Laugh, and the world laughs with you;
Weep and you weep alone;
For the sad old earth must borrow its mirth,
But has trouble enough of it own.
Sing and the hills will answer;
Sigh, it is lost on the air;
The echoes bound to a joyful sound,
But shrink from voicing care.
Rejoice, and men will seek you;
Grieve, and they turn and go;
They want full measure of all your pleasure,
But they do not need your woe.
Be glad, and your friends are many;
Be sad, and you lose them all,—
There are none to decline your nectared wine,
But alone you must drink life’s gall.
Feast and your halls are crowded;
Fast and the world goes by.
Succeed and give, and it helps you live,
But no man can help you die.
There is room in the halls of pleasure
For a large and lordly train,
But one by one we must all file on
Through the narrow aisles of pain.
-Ella Wheeler Wilcox
Have you seen the student who is always quiet, the student that never raises his/her hands and waits to be called on by the teacher? Ever seen the person who walks past you without a smile, without a glimpse of acknowledgement, even though you know them?
This article is dedicated to them, as they might not be simply just quiet, but actually self-destructive. They weep at home and quietly sniff at school, attempting to hide it, but you ignore them because they seem too depressing. You don’t want to be anywhere near them because you’re scared that you’ll get sad along with them.
Guess what? You’re right, but if you don’t talk to them or at least make an effort, they might go down the dark and lonely path, never to see the bright side of the road, your side of the road, ever again.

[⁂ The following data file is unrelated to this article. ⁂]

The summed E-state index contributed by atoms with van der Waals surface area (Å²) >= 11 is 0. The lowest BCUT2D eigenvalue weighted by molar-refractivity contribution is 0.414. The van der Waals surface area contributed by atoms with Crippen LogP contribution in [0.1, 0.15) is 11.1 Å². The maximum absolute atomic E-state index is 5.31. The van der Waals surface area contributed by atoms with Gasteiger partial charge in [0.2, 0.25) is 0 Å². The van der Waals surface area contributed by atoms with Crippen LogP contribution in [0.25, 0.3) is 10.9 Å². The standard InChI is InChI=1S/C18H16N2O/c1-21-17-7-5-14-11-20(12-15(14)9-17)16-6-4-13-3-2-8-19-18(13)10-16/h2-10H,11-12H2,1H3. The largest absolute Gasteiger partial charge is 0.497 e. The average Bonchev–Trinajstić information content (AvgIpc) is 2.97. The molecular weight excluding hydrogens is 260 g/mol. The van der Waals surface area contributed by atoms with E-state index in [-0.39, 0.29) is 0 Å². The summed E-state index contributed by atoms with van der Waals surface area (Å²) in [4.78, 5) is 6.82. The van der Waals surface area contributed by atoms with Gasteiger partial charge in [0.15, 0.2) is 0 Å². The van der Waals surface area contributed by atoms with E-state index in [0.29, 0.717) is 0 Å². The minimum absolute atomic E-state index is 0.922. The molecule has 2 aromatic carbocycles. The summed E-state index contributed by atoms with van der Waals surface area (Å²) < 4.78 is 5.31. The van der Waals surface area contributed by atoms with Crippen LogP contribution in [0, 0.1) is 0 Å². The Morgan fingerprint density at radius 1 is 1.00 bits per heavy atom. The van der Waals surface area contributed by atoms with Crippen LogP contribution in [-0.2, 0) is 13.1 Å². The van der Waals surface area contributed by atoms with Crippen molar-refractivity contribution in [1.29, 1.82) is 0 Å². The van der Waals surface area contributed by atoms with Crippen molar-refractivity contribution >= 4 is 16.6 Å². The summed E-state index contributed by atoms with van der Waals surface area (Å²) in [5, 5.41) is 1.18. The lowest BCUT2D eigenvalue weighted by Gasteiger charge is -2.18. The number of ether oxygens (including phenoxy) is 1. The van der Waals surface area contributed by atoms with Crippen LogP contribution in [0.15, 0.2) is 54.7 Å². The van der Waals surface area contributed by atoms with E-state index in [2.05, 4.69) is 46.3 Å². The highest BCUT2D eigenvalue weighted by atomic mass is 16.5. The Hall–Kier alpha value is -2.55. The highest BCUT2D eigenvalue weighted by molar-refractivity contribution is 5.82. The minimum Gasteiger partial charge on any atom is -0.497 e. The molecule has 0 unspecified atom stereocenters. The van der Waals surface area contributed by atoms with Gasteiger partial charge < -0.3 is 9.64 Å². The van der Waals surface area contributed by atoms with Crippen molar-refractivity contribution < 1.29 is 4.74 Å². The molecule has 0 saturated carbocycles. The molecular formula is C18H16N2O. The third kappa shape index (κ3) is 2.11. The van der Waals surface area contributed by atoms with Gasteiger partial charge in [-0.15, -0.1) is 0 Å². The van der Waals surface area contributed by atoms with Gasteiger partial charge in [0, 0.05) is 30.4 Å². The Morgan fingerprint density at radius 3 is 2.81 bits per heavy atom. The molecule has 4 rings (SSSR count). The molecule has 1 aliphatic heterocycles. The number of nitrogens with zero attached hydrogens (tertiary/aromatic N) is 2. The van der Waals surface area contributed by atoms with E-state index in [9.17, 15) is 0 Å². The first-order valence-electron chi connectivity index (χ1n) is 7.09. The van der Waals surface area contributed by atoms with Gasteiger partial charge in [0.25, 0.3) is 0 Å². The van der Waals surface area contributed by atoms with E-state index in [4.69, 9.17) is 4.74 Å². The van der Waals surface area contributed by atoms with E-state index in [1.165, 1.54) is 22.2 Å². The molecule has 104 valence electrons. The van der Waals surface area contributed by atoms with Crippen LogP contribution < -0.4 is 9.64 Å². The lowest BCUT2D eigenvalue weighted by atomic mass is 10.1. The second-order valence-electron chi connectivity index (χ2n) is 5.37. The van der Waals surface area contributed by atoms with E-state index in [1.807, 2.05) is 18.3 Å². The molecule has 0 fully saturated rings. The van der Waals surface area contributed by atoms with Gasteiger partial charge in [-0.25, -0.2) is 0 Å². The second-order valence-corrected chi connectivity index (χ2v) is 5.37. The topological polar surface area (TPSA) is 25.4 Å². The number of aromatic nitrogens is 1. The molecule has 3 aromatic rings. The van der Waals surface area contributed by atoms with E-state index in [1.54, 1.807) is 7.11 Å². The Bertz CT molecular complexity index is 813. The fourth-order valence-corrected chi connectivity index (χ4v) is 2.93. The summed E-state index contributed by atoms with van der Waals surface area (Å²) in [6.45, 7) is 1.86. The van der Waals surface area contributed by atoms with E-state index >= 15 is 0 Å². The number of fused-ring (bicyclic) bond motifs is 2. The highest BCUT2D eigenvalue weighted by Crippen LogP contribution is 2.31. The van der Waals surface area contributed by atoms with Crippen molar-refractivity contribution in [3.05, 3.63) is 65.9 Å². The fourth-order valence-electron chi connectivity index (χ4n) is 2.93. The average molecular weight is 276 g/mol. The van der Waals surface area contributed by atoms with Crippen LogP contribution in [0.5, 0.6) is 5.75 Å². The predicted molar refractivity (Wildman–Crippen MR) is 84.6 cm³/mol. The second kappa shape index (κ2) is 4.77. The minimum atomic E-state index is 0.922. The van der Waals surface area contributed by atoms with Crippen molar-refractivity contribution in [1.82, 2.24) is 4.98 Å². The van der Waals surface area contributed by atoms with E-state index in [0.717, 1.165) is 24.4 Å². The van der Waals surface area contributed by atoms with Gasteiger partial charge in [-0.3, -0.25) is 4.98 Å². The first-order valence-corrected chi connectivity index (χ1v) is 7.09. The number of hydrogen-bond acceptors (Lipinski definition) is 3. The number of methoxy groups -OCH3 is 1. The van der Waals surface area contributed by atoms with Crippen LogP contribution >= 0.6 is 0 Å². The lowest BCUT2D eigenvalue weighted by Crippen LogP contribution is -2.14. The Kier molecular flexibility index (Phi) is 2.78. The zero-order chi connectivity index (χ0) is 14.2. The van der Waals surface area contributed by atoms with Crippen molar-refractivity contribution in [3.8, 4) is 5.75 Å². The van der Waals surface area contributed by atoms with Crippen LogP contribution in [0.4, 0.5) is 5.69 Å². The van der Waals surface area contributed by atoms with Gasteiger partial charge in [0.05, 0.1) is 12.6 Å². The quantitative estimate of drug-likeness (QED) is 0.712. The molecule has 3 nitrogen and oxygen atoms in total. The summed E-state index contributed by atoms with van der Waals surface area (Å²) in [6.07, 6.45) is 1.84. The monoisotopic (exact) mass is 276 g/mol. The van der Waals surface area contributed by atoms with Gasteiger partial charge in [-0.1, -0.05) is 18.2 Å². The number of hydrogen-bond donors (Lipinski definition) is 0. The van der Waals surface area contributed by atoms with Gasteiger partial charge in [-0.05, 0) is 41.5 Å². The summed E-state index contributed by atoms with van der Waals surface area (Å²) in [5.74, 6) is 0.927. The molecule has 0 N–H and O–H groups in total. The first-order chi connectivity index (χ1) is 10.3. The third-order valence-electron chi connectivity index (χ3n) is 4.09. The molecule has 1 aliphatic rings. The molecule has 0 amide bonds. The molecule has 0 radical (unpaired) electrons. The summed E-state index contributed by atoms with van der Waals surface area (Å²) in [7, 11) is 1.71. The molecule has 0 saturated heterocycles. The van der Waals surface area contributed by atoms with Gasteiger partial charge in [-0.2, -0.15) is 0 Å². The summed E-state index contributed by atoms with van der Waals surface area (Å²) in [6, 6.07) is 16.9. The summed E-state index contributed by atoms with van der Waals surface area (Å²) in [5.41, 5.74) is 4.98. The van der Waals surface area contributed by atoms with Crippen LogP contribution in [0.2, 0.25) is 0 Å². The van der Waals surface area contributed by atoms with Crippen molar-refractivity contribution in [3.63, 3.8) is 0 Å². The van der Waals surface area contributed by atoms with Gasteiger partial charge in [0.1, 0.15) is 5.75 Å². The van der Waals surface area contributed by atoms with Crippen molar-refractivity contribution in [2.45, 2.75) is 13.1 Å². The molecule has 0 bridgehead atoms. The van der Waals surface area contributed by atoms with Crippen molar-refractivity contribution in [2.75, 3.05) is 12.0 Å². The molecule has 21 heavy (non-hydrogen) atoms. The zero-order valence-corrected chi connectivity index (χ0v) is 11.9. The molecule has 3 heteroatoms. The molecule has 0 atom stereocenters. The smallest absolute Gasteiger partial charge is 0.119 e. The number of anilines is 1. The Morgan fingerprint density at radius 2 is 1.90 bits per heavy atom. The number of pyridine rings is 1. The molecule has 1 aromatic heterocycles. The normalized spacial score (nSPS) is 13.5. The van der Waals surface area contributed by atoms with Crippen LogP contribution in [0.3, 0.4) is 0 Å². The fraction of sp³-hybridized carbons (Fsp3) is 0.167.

Making an effort isn’t as hard as you thought it would be. A smile, a happy wave, a kind word, even HELLO does it. You have just brightened up their day. It doesn’t look so gloomy to them anymore.
To you who are depressed: I hope this article helps to explain why boisterous people don’t tend to befriend you. Read closely, though not too close to the screen or you’ll get short-sighted, and you’ll understand at last.
1. Most people tend to avoid people who are or seem depressed, most times subconsciously; they don’t want to be emotionally dragged down as well.
2. Most people like warm, outgoing people.
3. Maybe they’ve tried to approach you once but you don’t talk to them and they finally give up.
4. They might be concerned that if they talk to you they will make you annoyed and thus quieter/more depressed.
5. The socialites say “WASSUP?” They will feel awkward if you don’t respond or if you stare at them like they’re crazy.
Depression, avoiding people and being avoided usually go hand in hand. It’s a very cruel cycle. You are sad. You don’t want to be around people. People start going away. You get sadder that people don’t want to be around you. You avoid them etc.etc.
The best remedy for this is actually to ask a friend to sit with you during lunchtime (or break time, whichever suits you best) and just enjoy their company. It actually helps. ☺ Socializing affirms that you don’t just have a fearful and depressed side. It’s much better and more productive than moping around the whole day anyway.
Our friends remind us that we are humans. Lovable, loving humans, even though our situation tells us the exact opposite. They tease us, they comfort us, they hurt us and they love us, but they’re friends all the same. You can’t throw them away just because you’re depressed.
From my experience, talking to friends really does work. Last year, I sank into a really deep depression. It’s kinda personal so I prefer not to share it. My friends started avoiding me and they never asked me to go for class gatherings. While I started writing more creatively (and darkly), I was on the verge of self harm. One day, when I was on the internet, I found an article on why most people tend to avoid depressed. I quickly snapped out of my black mood and tried to be more talkative—in a good way—in class. I found out that I started having more and more friends. Nowadays, I never think about running away from home or slashing anymore, thanks to an eye opening realization.
The lesson: Cry and you cry alone, but if you laugh, a sea of white gleaming teeth will stare right back at you.
Sorry, that wasn’t supposed to sound vampire-ish. *cringe*